Brady established his health and wellness center, TB12, in 2014, focusing on individual clients’ peak performance and injury prevention. His own body is the product of this company, so he is his most compelling success story. TB12 focuses on preventative therapy, or what they call “prehab.” Most of this centers around muscle pliability, which in turn focuses on proper exercise, massage therapy, nutrition and hydration. But TB12 is a growing company, poised to be Brady’s life after football, and it recently established a nutritional division. Anyone interested in the aforementioned Brady/Bündchen diet need look not further than the TB12 Nutrition Manual, a “living document” designed to “support your TB12-aligned nutrition plan.” This book has handmade wooden bindings made to be unscrewed and rebound with new, seasonally inspired recipes every year. Combine that with the performance-sustaining knowledge within and we’re talking a cool $200 for the book. Well, except that it’s sold out right now, so you just have to wait.

It also’s also more of, like, a lifestyle than just the cooking and stuff, so it is therefore absolutely “not a cookbook.” Sure, maybe it’s a paper-based assemblage of cooking instructions, or perhaps even a “recipe collection,” but to oversimplify the product belies its intent as a cog in a much larger health and wellness machine. These recipes are not for you to impress your friends after book club. They probably won’t make you better at cooking, and they definitely won’t make you particularly full. Many of these recipes are nut-based, consisting of cashew cheese and walnut meat. Others seasonally emphasize certain organs (“in spring we love our livers, while fall is the season of the spleen”). You might need exotic ingredients to complete your meal, or hours of preparation for a relatively minor section of the dish. The book is large, fancy, and easily absorbs errant cooking liquids. The food isn’t very tasty, the book is way too expensive, and you probably don’t need it.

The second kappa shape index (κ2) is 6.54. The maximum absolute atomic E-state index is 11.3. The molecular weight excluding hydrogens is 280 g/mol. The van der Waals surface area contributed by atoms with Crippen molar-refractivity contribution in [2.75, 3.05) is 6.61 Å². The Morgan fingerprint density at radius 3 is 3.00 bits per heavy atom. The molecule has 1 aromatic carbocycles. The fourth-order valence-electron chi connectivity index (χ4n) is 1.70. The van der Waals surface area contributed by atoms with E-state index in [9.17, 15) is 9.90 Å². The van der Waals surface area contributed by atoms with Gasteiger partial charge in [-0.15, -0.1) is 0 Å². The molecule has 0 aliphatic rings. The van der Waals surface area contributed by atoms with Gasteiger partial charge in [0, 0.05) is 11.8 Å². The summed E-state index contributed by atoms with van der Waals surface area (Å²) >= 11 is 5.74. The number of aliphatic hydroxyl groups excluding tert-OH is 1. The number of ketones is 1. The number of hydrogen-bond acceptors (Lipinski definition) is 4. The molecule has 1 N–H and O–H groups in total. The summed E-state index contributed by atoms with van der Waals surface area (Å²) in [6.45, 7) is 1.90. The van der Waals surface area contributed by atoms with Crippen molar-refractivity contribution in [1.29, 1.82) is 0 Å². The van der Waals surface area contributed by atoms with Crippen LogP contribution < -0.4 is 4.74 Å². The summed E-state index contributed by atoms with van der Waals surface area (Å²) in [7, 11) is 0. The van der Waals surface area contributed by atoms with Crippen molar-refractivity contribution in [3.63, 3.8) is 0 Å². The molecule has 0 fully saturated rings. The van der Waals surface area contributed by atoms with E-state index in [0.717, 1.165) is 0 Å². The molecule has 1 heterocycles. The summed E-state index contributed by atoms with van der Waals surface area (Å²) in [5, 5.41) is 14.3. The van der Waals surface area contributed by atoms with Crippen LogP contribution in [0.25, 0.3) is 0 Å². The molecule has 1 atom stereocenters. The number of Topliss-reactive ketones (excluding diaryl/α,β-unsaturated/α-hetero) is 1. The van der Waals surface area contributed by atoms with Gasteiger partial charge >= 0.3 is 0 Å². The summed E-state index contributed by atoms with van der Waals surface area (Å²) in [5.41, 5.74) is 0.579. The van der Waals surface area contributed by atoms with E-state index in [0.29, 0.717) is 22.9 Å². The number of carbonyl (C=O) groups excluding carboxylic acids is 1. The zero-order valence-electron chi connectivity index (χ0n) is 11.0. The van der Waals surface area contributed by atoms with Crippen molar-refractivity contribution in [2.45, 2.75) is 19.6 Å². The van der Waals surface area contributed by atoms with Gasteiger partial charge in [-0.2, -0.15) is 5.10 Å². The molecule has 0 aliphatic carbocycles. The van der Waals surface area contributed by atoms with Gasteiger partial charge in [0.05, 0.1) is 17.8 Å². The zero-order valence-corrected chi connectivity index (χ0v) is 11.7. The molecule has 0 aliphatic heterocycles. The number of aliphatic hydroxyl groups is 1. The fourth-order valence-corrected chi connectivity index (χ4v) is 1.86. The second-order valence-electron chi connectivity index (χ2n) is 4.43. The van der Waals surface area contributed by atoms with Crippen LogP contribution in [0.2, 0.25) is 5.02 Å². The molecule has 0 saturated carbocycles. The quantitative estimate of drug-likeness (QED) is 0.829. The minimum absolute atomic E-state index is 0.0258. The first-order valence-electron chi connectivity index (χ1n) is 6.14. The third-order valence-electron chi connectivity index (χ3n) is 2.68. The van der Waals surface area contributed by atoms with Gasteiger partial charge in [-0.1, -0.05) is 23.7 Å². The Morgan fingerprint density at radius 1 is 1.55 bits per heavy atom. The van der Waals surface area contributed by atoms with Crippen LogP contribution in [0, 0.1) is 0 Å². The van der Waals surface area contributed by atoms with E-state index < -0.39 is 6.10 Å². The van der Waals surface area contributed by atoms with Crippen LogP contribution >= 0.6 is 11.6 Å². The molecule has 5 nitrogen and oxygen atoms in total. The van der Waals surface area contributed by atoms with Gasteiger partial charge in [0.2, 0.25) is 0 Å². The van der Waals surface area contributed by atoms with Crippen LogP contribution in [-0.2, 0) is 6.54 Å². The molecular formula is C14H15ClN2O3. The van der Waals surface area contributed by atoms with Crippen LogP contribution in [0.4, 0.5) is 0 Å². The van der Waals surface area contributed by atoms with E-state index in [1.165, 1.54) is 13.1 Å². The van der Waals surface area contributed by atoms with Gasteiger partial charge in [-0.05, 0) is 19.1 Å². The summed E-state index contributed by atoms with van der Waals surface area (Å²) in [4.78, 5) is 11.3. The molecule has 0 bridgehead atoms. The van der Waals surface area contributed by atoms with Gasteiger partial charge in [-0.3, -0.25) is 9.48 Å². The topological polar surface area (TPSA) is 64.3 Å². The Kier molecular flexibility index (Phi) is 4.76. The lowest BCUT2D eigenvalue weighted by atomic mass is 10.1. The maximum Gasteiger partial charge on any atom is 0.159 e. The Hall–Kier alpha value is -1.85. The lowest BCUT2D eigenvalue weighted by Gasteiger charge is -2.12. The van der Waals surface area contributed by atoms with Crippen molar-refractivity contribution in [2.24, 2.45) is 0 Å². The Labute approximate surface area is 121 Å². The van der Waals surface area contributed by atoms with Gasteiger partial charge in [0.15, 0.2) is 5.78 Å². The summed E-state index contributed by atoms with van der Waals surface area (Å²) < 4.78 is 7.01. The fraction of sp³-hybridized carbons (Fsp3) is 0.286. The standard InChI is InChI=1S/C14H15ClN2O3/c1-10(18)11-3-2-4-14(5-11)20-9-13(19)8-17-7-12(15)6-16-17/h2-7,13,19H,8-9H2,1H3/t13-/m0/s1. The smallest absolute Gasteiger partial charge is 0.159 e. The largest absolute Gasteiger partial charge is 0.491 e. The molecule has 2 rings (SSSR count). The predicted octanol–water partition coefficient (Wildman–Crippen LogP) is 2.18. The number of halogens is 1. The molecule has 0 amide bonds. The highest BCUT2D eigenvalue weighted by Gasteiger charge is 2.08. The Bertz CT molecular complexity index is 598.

But that doesn’t mean it isn’t awesome.

Earlier this year I wrote about doing what you love and how if you really want to be something you should just go ahead and be it. Well that’s true for Andy Frasco and that’s true for Tom Brady; do what you love to do until it becomes your life. Build on the foundation that already exists inside of you. Most retired athletes either leave their competitive passion behind or go into one of several sports-related industries, but coaching, managing or broadcasting isn’t athletic. It’s business, entertainment, and a totally different skill set. Tom Brady doesn’t want to be on TV (without a helmet on, at least). He doesn’t want to stop doing what he loves, even for a moment, even if nobody’s watching, even if he no longer gets paid for it. Listen to him talk about his training and it’s obvious that, while he loves championships and all that, what he really lives for is the daily grind, the preparation, the physical commitment he puts himself through that has served him so well for so long. He goes to bed at 8:30 every night. He’s never touched coffee in his life. His favorite food is avocado-based ice cream (the recipe for which you can find in the nutrition manual). Teammates refer to his food as “that birdseed shit.” He lives and breathes this lifestyle every day of his very successful life. What a great idea, to create a lifestyle brand around a quirky byproduct of Tom Brady’s famous discipline. Obviously, on-field performance is his first priority for the foreseeable future, because that’s what his goal has been since he declined to play professional baseball in 1995. But maybe the smartest thing he’s done, other than decide to work hard at sports, is align his goals with his skills, his commitment with his passion, to turn what he loves into a convenient new life after football.